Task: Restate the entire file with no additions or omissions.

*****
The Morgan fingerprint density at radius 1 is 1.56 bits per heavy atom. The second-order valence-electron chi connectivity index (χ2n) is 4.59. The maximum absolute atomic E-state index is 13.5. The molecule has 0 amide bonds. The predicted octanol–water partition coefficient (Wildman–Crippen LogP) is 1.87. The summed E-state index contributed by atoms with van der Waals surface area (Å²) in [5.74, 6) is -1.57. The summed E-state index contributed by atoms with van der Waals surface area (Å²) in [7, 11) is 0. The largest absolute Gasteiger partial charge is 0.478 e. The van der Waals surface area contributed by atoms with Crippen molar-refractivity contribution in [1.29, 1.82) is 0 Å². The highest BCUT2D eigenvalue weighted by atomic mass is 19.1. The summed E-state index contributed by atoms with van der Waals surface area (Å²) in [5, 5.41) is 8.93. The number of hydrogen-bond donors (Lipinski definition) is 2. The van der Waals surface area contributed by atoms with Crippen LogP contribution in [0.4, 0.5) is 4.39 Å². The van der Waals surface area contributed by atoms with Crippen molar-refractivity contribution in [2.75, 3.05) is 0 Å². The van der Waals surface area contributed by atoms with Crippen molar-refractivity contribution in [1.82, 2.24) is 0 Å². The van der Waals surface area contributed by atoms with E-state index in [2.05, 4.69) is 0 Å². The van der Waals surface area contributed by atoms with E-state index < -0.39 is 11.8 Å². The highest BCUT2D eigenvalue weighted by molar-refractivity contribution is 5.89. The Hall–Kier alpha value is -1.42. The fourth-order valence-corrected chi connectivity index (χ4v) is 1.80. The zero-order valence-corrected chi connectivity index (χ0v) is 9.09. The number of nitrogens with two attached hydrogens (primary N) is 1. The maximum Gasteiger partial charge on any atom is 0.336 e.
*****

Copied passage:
The Morgan fingerprint density at radius 1 is 1.56 bits per heavy atom. The second-order valence-electron chi connectivity index (χ2n) is 4.59. The maximum absolute atomic E-state index is 13.5. The molecule has 0 amide bonds. The predicted octanol–water partition coefficient (Wildman–Crippen LogP) is 1.87. The summed E-state index contributed by atoms with van der Waals surface area (Å²) in [5.74, 6) is -1.57. The summed E-state index contributed by atoms with van der Waals surface area (Å²) in [7, 11) is 0. The largest absolute Gasteiger partial charge is 0.478 e. The van der Waals surface area contributed by atoms with Crippen molar-refractivity contribution in [1.29, 1.82) is 0 Å². The highest BCUT2D eigenvalue weighted by atomic mass is 19.1. The summed E-state index contributed by atoms with van der Waals surface area (Å²) in [5, 5.41) is 8.93. The number of hydrogen-bond donors (Lipinski definition) is 2. The van der Waals surface area contributed by atoms with Crippen LogP contribution in [0.4, 0.5) is 4.39 Å². The van der Waals surface area contributed by atoms with Crippen molar-refractivity contribution in [2.75, 3.05) is 0 Å². The van der Waals surface area contributed by atoms with Crippen molar-refractivity contribution in [1.82, 2.24) is 0 Å². The van der Waals surface area contributed by atoms with E-state index in [2.05, 4.69) is 0 Å². The van der Waals surface area contributed by atoms with E-state index < -0.39 is 11.8 Å². The highest BCUT2D eigenvalue weighted by molar-refractivity contribution is 5.89. The Hall–Kier alpha value is -1.42. The fourth-order valence-corrected chi connectivity index (χ4v) is 1.80. The zero-order valence-corrected chi connectivity index (χ0v) is 9.09. The number of nitrogens with two attached hydrogens (primary N) is 1. The maximum Gasteiger partial charge on any atom is 0.336 e.